But Vivienne Ming, who since late in 2012 has been the chief scientist at Gild, says she doesn’t think Silicon Valley is as merit-based as people imagine. She thinks that talented people are ignored, misjudged or fall through the cracks all the time. She holds that belief in part because she has had some experience of it.

Ming was born male, christened Evan Campbell Smith. He was a good student and a great athlete holding track and field records at his high school in the triple jump and long jump, but he always felt a disconnect with his body. After high school, Evan experienced a full-blown identity crisis. He flopped at college, kicked around jobs, contemplated suicide, hit the proverbial bottom. Rather than getting stuck there, though, he bounced back. At 27, he returned to school, got an undergraduate degree in cognitive neuroscience from the University of California, San Diego, and went on to receive a doctorate at Carnegie Mellon in psychology and computational neuroscience.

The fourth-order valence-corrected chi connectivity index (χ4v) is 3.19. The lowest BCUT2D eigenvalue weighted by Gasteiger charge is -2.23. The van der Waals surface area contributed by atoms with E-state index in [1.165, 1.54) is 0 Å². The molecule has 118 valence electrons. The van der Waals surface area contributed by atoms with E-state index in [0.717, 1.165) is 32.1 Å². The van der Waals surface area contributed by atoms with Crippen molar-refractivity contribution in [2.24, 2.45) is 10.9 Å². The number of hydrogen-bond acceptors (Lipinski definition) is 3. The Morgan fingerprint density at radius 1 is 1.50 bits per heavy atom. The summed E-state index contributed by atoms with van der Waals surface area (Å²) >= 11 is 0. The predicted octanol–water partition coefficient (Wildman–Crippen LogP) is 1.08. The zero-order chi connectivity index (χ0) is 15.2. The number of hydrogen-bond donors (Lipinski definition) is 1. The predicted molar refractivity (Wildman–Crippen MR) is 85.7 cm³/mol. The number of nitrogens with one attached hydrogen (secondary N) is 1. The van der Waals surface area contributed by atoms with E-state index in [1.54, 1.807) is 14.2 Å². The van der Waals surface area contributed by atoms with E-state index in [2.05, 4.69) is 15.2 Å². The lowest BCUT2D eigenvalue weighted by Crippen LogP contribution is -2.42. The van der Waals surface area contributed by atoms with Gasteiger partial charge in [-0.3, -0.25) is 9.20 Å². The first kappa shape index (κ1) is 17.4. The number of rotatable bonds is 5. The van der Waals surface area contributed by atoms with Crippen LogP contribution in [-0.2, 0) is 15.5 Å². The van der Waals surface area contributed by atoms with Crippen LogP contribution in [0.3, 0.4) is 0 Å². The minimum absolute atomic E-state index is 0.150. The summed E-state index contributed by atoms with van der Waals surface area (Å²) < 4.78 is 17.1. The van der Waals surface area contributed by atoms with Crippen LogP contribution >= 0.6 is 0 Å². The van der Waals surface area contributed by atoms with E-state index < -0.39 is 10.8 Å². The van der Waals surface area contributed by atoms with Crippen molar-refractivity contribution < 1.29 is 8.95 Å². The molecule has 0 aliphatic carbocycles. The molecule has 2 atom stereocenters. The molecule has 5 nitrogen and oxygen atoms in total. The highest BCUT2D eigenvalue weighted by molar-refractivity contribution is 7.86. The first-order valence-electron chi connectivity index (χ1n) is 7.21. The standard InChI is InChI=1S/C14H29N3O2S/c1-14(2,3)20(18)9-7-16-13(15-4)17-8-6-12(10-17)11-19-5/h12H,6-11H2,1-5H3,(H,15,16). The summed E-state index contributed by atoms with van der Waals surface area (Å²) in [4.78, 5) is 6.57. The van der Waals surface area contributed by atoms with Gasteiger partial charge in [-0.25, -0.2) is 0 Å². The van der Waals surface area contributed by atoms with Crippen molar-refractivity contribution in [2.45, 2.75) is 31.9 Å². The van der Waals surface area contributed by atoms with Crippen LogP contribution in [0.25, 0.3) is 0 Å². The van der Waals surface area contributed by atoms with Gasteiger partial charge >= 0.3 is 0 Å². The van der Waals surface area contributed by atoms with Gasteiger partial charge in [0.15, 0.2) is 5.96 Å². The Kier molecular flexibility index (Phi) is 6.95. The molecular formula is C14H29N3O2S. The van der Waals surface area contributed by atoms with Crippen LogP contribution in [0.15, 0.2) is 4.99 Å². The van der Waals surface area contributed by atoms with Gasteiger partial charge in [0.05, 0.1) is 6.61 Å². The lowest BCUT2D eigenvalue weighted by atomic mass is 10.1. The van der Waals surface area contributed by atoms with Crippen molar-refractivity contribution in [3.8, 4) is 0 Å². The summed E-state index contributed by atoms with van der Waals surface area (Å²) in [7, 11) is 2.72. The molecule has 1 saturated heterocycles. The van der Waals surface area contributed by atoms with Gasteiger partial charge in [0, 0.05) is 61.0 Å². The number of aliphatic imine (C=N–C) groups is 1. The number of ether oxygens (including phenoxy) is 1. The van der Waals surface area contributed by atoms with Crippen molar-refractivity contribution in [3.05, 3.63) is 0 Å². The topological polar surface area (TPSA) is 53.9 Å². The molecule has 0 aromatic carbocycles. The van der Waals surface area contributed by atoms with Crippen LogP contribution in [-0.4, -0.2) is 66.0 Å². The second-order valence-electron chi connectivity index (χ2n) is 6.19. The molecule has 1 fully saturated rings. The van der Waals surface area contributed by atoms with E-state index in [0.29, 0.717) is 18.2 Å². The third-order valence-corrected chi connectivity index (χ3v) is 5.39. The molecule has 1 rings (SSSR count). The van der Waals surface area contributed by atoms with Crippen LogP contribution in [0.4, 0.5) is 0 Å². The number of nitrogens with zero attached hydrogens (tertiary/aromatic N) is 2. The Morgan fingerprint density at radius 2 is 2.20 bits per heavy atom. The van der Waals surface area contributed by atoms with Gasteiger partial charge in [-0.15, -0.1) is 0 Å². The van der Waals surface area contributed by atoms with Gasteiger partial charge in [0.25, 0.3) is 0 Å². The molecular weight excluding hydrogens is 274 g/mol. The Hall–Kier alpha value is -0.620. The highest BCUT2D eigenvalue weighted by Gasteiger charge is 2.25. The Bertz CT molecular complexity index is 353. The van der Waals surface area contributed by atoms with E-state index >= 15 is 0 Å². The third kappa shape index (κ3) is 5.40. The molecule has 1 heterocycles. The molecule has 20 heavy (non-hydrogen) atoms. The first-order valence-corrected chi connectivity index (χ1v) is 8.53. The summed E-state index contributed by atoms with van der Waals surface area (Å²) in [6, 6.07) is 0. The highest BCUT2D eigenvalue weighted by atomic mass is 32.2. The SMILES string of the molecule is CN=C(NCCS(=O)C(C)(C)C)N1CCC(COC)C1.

During a fellowship at Stanford, he began gender transition, becoming, fully, Dr. Vivienne Ming in 2008.

As a woman, Ming started noticing that people treated her differently. There were small things that seemed innocuous, like men opening the door for her. There were also troubling things, like the fact that her students asked her fewer questions about math then they had when she was a man, or that she was invited to fewer social events a baseball game, for instance by male colleagues and business connections.

Bias often takes forms that people may not recognise. One study that Ming cites, by researchers at Yale, found that faculty members at research universities described female applicants for a manager position as significantly less competent than male applicants with identical qualifications. Another study, published by the National Bureau of Economic Research, found that people who sent in resumes with “black-sounding” names had a considerably harder time getting called back from employers than did people who sent in resumes showing equal qualifications but with “white-sounding” names.